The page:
This is the third in a series of posts designed to capture and preserve the activity and conversation at the Playing With Technology in History conference. After the morning break we shifted from gaming to making.
[11:00] How can making or remaking things from the past help us to understand the past? What do the tactile experiences intrinsic to making objects or handling/manipulating objects have to do with thinking about the past? A number of the papers/projects here are about making and how the act of making opens up new ways to understand the past. As new and entrepreneurial as the games are, my own sense is that the work of the “makers” here is closer to something we might call the bleeding edge of digital humanities. In particular, I like the way using digital tools to make analog objects, thereby making the intangible tangible holds some real promise for finding new ways for our students to think about the past. How we might measure that, however, is the big issue all the “makers” are facing. We don’t yet know how to measure such things, but measure them we will.
[11:45] For the various authors one of the issues we need to confront is the degree to which the papers are analytical or encouraging. If they are only encouraging, then they aren’t scholarship (in my view anyway), but if they are only analytical, they will both be more than a little boring and will appeal less to the intended audience for the book, namely those who are both interested in the work we’re doing and in possibly doing something similar themselves. By being both encouraging and analytical we will help others see that this kind of fun/work is possible, but also — and I think this is critical — that it is scholarly work, not just fun.
[12:30] A theme that emerged during the two days is how much of this sort of techno-play in history requires the historian to be a technical expert (or semi-expert) and how much can be done with simple to use, off the shelf products like Google Earth, Google Sketchup, etc.? The more the latter are useful for this kind of work, the more likely we’ll be to find a wider audience.
[2:00] In the context of the Great Unsolved Mysteries of Canadian History site, we spent some time discussing the ways that really worthy projects like this one sustain themselves over time. This conversation, well known to everyone working in digital humanities, was not about play, making, or any of the other conversations in the conference, but still we needed to have it.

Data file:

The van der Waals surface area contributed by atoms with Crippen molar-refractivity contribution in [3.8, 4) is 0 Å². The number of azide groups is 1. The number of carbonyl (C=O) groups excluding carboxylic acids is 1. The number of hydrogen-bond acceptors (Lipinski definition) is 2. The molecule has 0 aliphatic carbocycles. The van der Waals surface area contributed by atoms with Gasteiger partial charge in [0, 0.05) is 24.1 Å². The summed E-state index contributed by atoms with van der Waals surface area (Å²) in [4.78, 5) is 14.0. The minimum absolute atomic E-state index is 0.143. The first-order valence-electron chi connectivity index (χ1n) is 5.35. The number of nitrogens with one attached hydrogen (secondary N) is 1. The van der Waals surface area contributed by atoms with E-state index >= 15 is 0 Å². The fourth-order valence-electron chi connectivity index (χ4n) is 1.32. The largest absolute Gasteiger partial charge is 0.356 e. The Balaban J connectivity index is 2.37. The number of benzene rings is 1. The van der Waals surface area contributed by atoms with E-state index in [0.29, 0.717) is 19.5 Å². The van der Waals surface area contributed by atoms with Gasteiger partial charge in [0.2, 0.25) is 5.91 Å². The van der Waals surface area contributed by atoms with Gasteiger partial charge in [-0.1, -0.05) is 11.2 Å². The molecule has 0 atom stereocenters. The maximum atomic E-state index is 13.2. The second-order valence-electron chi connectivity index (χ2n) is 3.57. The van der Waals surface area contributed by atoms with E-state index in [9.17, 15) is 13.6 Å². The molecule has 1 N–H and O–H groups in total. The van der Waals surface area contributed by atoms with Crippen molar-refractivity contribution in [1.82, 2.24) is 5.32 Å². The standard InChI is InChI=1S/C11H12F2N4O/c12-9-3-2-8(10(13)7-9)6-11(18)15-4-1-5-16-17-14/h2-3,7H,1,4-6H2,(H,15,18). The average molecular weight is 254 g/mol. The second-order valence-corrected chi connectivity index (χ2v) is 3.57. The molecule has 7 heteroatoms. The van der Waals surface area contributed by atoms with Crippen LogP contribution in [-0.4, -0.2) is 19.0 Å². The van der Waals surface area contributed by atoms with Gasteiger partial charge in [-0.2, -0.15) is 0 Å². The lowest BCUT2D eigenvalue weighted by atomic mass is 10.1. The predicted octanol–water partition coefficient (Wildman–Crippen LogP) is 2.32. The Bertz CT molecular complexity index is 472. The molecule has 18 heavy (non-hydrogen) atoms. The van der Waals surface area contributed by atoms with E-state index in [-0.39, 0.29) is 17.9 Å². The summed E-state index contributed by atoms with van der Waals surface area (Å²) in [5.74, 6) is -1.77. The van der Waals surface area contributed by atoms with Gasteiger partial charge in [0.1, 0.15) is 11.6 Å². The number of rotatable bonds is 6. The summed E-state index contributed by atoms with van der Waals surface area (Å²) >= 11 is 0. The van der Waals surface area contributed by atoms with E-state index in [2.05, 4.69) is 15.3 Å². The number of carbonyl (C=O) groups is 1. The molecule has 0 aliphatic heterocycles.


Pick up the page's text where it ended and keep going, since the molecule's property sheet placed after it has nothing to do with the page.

[2:30] How do you work with a million books? How do you teach students to think differently with such an embarrassment of riches? See Steve Ramsey’s paper (a Digital Campus Irregular) on the conference website. Steve makes some very important points about the value of teaching students to screw around as a research methodology. I like the fact that this idea is so completely the opposite of the standard notion of teaching students to be overly structured in their approach to browsing and searching. His conclusion is great: “There are so many books. There is so little time. Your ethical obligation is neither to read them all nor to pretend that you have read them all, but to understand each path through the vast archive as an important moment in the world’s duration—as an invitation to community, relationship, and play.” Read the paper when it comes out in the book. If you teach, you need to.
[3:00] What are the ethics of using “casual games” to get museum or archive visitors to help you classify materials in their collections (in the model of Recaptcha)?
[3:20] Another advantage of the small, informal, but still structured conference format is that we’ve formed a community of practice that is already interconnected in a whole variety of ways — digital and analog. The book project will keep us glued together for a while, but the links we’ve forged here the past two days will outlast that project. That these links are both transdisciplinary and transnational makes the experience that much more powerful. More unconferences please…
[4:10] A nice moment when we discussed Stephane Levesque’s paper in which he described students complaining about having to use a digital history module in a course — one of them said “Why can’t you just tell us?” — instead of just being lectured at. To what degree is that schoolish behavior? Are they just unhappy that they can’t use the techniques they’ve mastered already, i.e., taking notes, memorizing facts, passing tests? Or is there something about the digital that they don’t like. For a book like the one we’re envisioning, it’s important to keep in mind that digital doesn’t always work.